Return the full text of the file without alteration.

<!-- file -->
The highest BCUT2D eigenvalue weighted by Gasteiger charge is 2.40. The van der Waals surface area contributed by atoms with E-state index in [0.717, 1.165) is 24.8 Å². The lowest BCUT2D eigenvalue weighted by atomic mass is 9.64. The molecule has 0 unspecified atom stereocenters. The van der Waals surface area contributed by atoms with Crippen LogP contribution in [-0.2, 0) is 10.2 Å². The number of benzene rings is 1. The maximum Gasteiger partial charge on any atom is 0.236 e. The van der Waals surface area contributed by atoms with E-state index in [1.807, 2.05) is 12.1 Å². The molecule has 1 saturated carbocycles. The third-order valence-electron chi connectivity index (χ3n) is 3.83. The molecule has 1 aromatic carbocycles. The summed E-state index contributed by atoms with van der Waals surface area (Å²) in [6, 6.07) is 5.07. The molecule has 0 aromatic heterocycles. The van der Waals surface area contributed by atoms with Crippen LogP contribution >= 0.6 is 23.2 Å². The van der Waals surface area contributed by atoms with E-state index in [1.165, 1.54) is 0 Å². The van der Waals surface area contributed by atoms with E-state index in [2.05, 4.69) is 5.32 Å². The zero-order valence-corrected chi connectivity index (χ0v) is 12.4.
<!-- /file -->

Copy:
The highest BCUT2D eigenvalue weighted by Gasteiger charge is 2.40. The van der Waals surface area contributed by atoms with E-state index in [0.717, 1.165) is 24.8 Å². The lowest BCUT2D eigenvalue weighted by atomic mass is 9.64. The molecule has 0 unspecified atom stereocenters. The van der Waals surface area contributed by atoms with Crippen LogP contribution in [-0.2, 0) is 10.2 Å². The number of benzene rings is 1. The maximum Gasteiger partial charge on any atom is 0.236 e. The van der Waals surface area contributed by atoms with E-state index in [1.807, 2.05) is 12.1 Å². The molecule has 1 saturated carbocycles. The third-order valence-electron chi connectivity index (χ3n) is 3.83. The molecule has 1 aromatic carbocycles. The summed E-state index contributed by atoms with van der Waals surface area (Å²) in [6, 6.07) is 5.07. The molecule has 0 aromatic heterocycles. The van der Waals surface area contributed by atoms with Crippen LogP contribution >= 0.6 is 23.2 Å². The van der Waals surface area contributed by atoms with E-state index in [1.165, 1.54) is 0 Å². The van der Waals surface area contributed by atoms with E-state index in [2.05, 4.69) is 5.32 Å². The zero-order valence-corrected chi connectivity index (χ0v) is 12.4.